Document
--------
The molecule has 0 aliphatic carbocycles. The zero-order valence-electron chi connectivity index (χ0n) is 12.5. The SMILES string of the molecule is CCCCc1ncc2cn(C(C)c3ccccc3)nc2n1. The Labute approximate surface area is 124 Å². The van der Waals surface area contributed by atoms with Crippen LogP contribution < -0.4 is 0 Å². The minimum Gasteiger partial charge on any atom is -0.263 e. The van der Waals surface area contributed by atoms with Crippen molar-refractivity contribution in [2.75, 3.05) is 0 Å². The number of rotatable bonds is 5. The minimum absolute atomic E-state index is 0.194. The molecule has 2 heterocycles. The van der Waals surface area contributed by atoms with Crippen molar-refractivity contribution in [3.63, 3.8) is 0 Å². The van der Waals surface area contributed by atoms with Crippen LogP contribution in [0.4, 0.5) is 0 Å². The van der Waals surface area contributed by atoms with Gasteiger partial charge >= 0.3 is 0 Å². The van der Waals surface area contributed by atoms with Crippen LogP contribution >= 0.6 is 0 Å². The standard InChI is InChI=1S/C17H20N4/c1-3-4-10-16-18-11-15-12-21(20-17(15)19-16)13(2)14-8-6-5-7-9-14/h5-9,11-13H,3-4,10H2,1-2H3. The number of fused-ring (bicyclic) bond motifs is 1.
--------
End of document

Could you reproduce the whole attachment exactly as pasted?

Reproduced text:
The molecule has 0 aliphatic carbocycles. The zero-order valence-electron chi connectivity index (χ0n) is 12.5. The SMILES string of the molecule is CCCCc1ncc2cn(C(C)c3ccccc3)nc2n1. The Labute approximate surface area is 124 Å². The van der Waals surface area contributed by atoms with Crippen LogP contribution < -0.4 is 0 Å². The minimum Gasteiger partial charge on any atom is -0.263 e. The van der Waals surface area contributed by atoms with Crippen molar-refractivity contribution in [2.75, 3.05) is 0 Å². The number of rotatable bonds is 5. The minimum absolute atomic E-state index is 0.194. The molecule has 2 heterocycles. The van der Waals surface area contributed by atoms with Crippen molar-refractivity contribution in [3.63, 3.8) is 0 Å². The van der Waals surface area contributed by atoms with Crippen LogP contribution in [0.4, 0.5) is 0 Å². The van der Waals surface area contributed by atoms with Gasteiger partial charge >= 0.3 is 0 Å². The van der Waals surface area contributed by atoms with Crippen LogP contribution >= 0.6 is 0 Å². The standard InChI is InChI=1S/C17H20N4/c1-3-4-10-16-18-11-15-12-21(20-17(15)19-16)13(2)14-8-6-5-7-9-14/h5-9,11-13H,3-4,10H2,1-2H3. The number of fused-ring (bicyclic) bond motifs is 1.